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Part 61

Part 61 is the counterpart to Part 91. Being a part of the Federal Aviation Regulations or FARs, Part 61 deals with the licensing and certification of pilots who are attempting a single, multi, or commercial license. It also defines the certification of flight instructors, ground instructors, airline transient pilots, and student pilots. Part 61 is a why of teaching how to fly. Like all the other chapters in the FARs Part 61 has its own rules and requirements that must be met and followed in order to successfully complete training. It gives detailed prerequisites for getting your licenses. In fact one of the few things not covered in Part 61 is the certification of pilots for instrument flight, or IMC certification.

Unlike Part 91, Part 61 does not deal with the standards of the charter or airline operations for aircraft but instead deals with requirements for the pilots flying those aircraft, although charter and airline pilots can originate from a Part 61 school. Part 61 is no less then dedicated to the standards of human performance in aviation where as Part 91 also incorporates standards for companies and their aircraft. Schools might choose to teach Part 61 or Part 91 because of less stringer standards. However, there are more time requirements for Part 61. Smaller flight schools not associated with universities or colleges will probably be teaching under Part 61 due to the freedom it gives to teach. It allows for smaller business to share the flying experience with future pilots without have to possess the creditability of a university such as Embry Riddle Aeronautical University in Daytona Beach.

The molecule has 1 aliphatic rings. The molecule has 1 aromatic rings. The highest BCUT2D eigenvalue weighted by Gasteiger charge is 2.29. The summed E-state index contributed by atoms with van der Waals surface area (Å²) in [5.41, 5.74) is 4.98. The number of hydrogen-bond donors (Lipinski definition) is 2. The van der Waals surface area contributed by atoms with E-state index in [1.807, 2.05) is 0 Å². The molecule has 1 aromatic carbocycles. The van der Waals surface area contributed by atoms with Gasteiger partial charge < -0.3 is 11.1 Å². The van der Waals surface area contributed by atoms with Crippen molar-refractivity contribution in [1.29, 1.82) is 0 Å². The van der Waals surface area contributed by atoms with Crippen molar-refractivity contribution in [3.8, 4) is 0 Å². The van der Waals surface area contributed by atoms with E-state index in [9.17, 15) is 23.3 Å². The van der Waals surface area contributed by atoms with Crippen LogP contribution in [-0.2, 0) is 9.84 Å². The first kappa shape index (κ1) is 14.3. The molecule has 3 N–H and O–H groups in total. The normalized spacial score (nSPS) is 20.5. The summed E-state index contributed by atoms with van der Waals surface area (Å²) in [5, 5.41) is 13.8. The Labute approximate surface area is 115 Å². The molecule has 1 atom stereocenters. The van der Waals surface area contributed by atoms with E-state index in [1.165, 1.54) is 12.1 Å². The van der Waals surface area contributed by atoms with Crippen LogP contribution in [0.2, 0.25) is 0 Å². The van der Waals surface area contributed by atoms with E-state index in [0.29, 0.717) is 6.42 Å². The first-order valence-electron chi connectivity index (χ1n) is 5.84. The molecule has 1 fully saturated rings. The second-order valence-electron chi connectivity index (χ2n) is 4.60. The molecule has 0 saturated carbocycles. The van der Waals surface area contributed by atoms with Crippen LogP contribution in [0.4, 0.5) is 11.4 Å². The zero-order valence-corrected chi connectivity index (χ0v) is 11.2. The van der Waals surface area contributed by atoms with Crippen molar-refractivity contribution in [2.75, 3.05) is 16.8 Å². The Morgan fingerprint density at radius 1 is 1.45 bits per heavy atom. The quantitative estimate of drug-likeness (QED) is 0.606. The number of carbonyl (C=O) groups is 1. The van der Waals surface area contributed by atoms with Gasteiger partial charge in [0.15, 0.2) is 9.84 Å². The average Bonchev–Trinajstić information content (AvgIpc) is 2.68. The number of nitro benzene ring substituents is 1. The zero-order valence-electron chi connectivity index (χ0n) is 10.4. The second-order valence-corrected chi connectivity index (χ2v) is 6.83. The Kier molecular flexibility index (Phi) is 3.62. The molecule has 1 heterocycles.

There are colleges however that operates under Part 61 though few and far between. Daniel Webster College in Nashua, NH is a Part 61 operating college. They run a program that is more lax and deal strictly with the certification of pilots. Since instrument flying is not covered in Part 61 it is not taught at Daniel Webster.

Along with pilot ratings, one can receive helicopter ratings, rotorcraft ratings, balloon ratings, crop dusting ratings, tail wheel plane endorsements, and a recreational pilots license. It also covers things like second in command requirements and category II and III aircraft certification as well as required certificates and logbook endorsements.

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